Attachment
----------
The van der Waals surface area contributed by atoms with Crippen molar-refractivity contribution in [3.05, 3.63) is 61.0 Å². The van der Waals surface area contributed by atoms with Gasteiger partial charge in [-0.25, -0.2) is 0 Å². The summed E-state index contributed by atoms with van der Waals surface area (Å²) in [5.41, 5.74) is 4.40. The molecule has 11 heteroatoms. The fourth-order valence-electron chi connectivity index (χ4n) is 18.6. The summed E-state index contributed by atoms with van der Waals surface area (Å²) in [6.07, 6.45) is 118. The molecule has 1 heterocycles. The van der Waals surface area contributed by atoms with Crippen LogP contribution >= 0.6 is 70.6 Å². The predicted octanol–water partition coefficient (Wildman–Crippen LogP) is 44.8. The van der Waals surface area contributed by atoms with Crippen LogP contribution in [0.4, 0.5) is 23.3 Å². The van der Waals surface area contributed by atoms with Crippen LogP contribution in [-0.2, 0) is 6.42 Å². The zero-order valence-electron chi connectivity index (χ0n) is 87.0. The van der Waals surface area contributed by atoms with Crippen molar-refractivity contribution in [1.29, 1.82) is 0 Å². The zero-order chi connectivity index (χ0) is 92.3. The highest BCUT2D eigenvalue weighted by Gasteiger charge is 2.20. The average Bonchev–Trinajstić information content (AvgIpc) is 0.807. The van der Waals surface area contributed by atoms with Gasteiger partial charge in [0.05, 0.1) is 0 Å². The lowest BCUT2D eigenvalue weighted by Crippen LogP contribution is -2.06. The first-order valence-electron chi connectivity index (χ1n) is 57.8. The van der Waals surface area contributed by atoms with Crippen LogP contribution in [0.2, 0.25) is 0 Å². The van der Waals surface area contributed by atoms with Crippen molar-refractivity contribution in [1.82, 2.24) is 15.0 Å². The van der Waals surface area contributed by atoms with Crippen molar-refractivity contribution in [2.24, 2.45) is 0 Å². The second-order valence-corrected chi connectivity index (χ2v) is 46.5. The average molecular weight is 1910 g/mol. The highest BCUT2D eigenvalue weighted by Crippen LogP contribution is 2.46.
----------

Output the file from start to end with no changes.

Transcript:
The van der Waals surface area contributed by atoms with Crippen molar-refractivity contribution in [3.05, 3.63) is 61.0 Å². The van der Waals surface area contributed by atoms with Gasteiger partial charge in [-0.25, -0.2) is 0 Å². The summed E-state index contributed by atoms with van der Waals surface area (Å²) in [5.41, 5.74) is 4.40. The molecule has 11 heteroatoms. The fourth-order valence-electron chi connectivity index (χ4n) is 18.6. The summed E-state index contributed by atoms with van der Waals surface area (Å²) in [6.07, 6.45) is 118. The molecule has 1 heterocycles. The van der Waals surface area contributed by atoms with Crippen LogP contribution >= 0.6 is 70.6 Å². The predicted octanol–water partition coefficient (Wildman–Crippen LogP) is 44.8. The van der Waals surface area contributed by atoms with Crippen LogP contribution in [0.4, 0.5) is 23.3 Å². The van der Waals surface area contributed by atoms with Crippen LogP contribution in [-0.2, 0) is 6.42 Å². The zero-order valence-electron chi connectivity index (χ0n) is 87.0. The van der Waals surface area contributed by atoms with Crippen molar-refractivity contribution in [1.29, 1.82) is 0 Å². The zero-order chi connectivity index (χ0) is 92.3. The highest BCUT2D eigenvalue weighted by Gasteiger charge is 2.20. The average Bonchev–Trinajstić information content (AvgIpc) is 0.807. The van der Waals surface area contributed by atoms with Gasteiger partial charge in [0.05, 0.1) is 0 Å². The lowest BCUT2D eigenvalue weighted by Crippen LogP contribution is -2.06. The first-order valence-electron chi connectivity index (χ1n) is 57.8. The van der Waals surface area contributed by atoms with Crippen LogP contribution in [0.2, 0.25) is 0 Å². The van der Waals surface area contributed by atoms with Crippen molar-refractivity contribution in [1.82, 2.24) is 15.0 Å². The van der Waals surface area contributed by atoms with Crippen molar-refractivity contribution in [2.24, 2.45) is 0 Å². The second-order valence-corrected chi connectivity index (χ2v) is 46.5. The average molecular weight is 1910 g/mol. The highest BCUT2D eigenvalue weighted by Crippen LogP contribution is 2.46.